What she did impart about that time – the utter loneliness, how displaced she felt, how she longed to be with her loved ones – became the very thing that shaped her. For the better. It was lucky that she pulled through. Unlike so many others, she recovered quite well and was discharged by the age of fourteen. Her family had missed her birthday and a Christmas while she was away, but they made up for it heartily later on.
The rest of her town, however, did not welcome her back with open arms. Almost all of the parents of her friends had misgivings about her return. They all forbade their children to play or converse with her, treating her as though she were still contagious. Sadly, this treatment was common for the time, as people were reluctant to believe that some maladies were ever completely cured. Without much scientific education in the time, there was little anyone could do to sway their unfounded beliefs.
As she had once been fighting for her life, she then had to shift and learn what it meant to fight for acceptance, friendship and happiness. Somehow the second battle seemed harder than the first. Her family wanted to shield her from such cruelty, however they were powerless to change the minds of the merciless. Only one family was kind-hearted enough to allow their children to play with her, but the rest continued to treat her like a leper. All she wanted was for things to return to the way they had been before, but she knew it would never be the same.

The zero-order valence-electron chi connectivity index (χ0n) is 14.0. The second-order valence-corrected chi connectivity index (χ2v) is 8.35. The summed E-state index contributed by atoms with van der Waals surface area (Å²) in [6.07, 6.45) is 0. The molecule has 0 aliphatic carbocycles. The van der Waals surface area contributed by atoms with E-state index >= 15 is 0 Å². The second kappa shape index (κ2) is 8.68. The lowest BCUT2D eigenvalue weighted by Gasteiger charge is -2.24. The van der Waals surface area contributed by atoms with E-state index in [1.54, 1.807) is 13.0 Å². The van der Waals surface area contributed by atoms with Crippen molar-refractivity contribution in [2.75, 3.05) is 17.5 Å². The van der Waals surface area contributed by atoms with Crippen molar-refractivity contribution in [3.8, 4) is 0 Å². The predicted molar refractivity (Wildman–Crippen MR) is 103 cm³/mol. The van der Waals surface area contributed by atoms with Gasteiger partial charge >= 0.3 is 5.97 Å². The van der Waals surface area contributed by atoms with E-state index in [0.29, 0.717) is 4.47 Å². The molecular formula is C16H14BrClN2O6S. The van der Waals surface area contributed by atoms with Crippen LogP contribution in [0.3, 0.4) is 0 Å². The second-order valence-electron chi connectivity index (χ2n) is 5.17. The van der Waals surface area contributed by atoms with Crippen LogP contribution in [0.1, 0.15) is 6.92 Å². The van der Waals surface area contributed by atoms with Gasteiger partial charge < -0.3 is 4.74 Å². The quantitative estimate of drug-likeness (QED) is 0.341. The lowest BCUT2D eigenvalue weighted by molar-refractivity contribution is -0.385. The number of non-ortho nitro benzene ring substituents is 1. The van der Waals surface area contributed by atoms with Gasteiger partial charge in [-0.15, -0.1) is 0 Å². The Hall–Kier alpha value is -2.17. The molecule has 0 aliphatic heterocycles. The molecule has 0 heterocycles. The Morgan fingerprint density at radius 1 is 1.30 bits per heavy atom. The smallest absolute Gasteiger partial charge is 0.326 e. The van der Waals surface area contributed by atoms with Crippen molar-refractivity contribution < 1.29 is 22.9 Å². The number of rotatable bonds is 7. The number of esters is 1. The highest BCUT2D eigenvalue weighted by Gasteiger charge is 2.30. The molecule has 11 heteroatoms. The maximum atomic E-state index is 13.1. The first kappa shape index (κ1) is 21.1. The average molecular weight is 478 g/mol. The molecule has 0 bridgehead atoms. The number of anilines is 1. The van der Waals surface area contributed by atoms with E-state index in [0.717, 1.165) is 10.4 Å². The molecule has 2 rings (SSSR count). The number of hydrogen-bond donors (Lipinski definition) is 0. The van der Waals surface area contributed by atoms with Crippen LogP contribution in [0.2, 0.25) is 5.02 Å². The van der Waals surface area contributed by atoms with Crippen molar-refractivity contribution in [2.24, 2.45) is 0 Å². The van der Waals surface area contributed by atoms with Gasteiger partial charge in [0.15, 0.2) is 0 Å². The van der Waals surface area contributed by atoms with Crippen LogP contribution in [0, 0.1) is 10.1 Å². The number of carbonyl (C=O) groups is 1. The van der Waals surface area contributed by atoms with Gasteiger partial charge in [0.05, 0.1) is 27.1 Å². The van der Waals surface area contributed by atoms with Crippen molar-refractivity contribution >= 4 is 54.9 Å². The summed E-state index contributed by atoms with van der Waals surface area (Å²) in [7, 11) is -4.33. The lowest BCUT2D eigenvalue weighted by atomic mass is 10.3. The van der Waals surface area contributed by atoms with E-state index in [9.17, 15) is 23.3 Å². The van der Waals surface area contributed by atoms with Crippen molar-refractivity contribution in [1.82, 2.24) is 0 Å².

This was the point in the story where most would have given up and figured it was of no use to try to win over the closed hearts of the ones who had made her feel unloved. But for Ella Mae, who at her tallest stood just shy of five feet, she had a power in her that even the biggest and bravest of men would have envied.
She understood that people were sometimes cruel. Her family couldn’t hide that fact from her. But, rather than give up and cower in the shadows from which she had risen, she fought back in the best way she knew how – kindness. She decided she would smile at them, though she got nothing in return. She would say a kind word, though they would not repeat it back to her. She would do a good deed, even though it wouldn’t be repaid. It all may have seemed in vain except that, eventually, with enough practice, the people in her town removed the tarnish from her name and started to see Ella Mae as the sweet, kind and gentle person that she was instead of the harbinger of tuberculosis that they had once dismissed.
Even when her status among townsfolk had finally resumed, her lungs unfortunately were never the same after the disease. The scar tissue inside of them caused her to suffer with emphysema for the rest of her life. And, yes, coughing productive phlegm was a perpetual side effect, one that she tried to cover with a smile. But, her wisdom - the idea that, with enough practice, things would get better – became a sort of hallmark of her character. It’s interesting how sometimes the things that bother us about a person are truly some of their most wonderful traits; battle wounds and mended wings, symbols of courage and signs of strength. And now that I know, though it is much too late to tell her, I admire her so much more because of these two things.